…As if anyone is actually publishing first time authors these days, anyway.

  • J. Koyanagi

    >Generally, I trust the publishing house to know what they're doing with regard to title and book cover. Of course I daydream, but ultimately, I have no illusions about the author's influence over the cover.

    That said, I think the one thing I'd raise heck over would be the whitewashing of a character of color.

  • Lyndoncr

    >I adore book covers! I think it's a great art form that is often under appreciated. The recent releases of 1984 and Animal Farm or gorgeous, as are the line of Cormac McCarthy books. All perfect examples of what to expect on the pages.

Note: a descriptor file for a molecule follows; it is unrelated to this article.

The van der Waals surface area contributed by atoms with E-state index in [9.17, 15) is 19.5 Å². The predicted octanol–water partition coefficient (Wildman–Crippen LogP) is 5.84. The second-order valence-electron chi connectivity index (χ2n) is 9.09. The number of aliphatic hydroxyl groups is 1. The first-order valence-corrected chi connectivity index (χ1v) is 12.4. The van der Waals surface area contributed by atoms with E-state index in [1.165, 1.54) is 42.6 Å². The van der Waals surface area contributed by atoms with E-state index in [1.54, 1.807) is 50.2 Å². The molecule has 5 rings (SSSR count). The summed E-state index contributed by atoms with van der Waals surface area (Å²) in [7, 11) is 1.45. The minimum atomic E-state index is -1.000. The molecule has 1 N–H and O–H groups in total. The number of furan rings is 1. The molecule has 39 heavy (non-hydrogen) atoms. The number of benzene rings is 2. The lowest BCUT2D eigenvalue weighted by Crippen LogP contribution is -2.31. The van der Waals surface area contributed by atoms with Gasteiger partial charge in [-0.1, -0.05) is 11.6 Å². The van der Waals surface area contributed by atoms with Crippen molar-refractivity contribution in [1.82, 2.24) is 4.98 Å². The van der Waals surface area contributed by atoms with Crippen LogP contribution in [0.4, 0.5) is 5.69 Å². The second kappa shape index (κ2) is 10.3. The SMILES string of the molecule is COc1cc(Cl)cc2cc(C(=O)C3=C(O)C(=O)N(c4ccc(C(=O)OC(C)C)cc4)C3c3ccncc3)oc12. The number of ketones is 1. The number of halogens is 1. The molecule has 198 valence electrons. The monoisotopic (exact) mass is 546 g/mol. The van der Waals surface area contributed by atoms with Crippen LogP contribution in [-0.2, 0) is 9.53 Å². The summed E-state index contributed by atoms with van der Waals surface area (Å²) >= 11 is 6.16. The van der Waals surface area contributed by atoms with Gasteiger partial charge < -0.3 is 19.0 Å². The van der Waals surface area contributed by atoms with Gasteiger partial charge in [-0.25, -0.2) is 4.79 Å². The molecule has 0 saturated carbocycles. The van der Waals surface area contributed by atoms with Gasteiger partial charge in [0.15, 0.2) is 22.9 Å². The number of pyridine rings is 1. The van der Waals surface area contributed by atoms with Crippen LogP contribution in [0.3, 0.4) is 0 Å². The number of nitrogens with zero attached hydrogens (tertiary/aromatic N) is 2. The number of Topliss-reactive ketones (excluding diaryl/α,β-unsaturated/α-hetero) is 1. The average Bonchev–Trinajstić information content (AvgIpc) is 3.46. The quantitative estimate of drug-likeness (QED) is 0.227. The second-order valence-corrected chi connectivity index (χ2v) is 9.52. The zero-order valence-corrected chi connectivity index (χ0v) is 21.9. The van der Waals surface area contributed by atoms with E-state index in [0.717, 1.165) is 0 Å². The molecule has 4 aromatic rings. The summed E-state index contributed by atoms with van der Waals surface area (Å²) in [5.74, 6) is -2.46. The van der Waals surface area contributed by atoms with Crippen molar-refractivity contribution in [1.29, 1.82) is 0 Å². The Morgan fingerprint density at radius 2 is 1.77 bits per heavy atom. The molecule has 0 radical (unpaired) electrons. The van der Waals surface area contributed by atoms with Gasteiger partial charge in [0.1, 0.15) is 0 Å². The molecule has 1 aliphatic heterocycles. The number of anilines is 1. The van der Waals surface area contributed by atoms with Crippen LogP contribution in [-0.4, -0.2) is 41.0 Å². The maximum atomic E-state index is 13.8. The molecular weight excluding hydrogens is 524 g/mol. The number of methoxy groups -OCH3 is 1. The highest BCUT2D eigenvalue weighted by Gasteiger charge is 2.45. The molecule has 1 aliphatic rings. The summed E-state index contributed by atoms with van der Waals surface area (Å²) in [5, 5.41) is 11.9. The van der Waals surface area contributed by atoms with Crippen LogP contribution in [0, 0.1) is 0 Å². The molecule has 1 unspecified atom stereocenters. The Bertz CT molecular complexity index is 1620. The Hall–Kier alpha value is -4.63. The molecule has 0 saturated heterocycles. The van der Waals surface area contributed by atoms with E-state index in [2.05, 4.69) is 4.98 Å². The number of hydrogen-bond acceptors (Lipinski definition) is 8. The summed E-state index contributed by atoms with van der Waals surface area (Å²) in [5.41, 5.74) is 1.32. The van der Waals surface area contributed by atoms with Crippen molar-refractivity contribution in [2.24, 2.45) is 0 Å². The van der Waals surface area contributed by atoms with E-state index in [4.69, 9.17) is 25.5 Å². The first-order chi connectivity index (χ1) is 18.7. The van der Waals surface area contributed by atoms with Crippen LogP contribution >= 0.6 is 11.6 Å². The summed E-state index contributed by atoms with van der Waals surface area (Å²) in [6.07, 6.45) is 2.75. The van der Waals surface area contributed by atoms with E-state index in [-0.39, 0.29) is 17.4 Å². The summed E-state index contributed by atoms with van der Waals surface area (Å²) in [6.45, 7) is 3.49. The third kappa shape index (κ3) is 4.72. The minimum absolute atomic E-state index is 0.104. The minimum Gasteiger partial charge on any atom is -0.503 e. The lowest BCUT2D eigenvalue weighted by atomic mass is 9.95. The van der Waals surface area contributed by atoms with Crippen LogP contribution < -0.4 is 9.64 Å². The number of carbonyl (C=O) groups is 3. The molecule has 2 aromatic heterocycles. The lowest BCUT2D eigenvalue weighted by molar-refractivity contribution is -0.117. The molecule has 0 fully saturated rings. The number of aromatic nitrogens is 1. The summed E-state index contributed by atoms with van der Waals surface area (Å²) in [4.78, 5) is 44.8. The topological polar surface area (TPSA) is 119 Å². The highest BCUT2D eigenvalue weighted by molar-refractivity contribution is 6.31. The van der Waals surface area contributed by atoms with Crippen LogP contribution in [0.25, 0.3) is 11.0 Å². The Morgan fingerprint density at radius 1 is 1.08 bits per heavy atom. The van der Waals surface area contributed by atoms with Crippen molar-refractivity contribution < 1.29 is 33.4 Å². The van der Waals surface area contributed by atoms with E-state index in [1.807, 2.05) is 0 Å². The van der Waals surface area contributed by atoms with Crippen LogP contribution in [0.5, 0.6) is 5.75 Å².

I've done a series of mock ups for various projects, I find it helps me think of it as an actual book. I posted a series of them on my blog a little while ago ( http://www.lyndoncr.com/blog/2010/11/24/evolution-of-a-cover.html ).

    That said, I would have no issues if any publisher wanted to change it.

  • Anne Lyle

    >My current manuscript has gone through several working titles – I hope I get to keep the current one because knowing my genre I think it works on a marketing level, but I wouldn't throw a tantrum if the publisher insisted on changing it to something even better :)

    As for covers, I know my own limits as a designer, so as long as it's reasonably classy and not hopelessly inaccurate I really don't mind what they put on it. I've seen some hideous SF&F covers in the past (mostly on US editions, I have to say), with badly-proportioned, even anatomically-impossible people on them, so I'd be a bit upset if I got landed with one of those – but UK publishers are usually better than that. The past decade has seen some gorgeous covers (e.g. any of Joe Abercrombie's books) so I'm not too worried.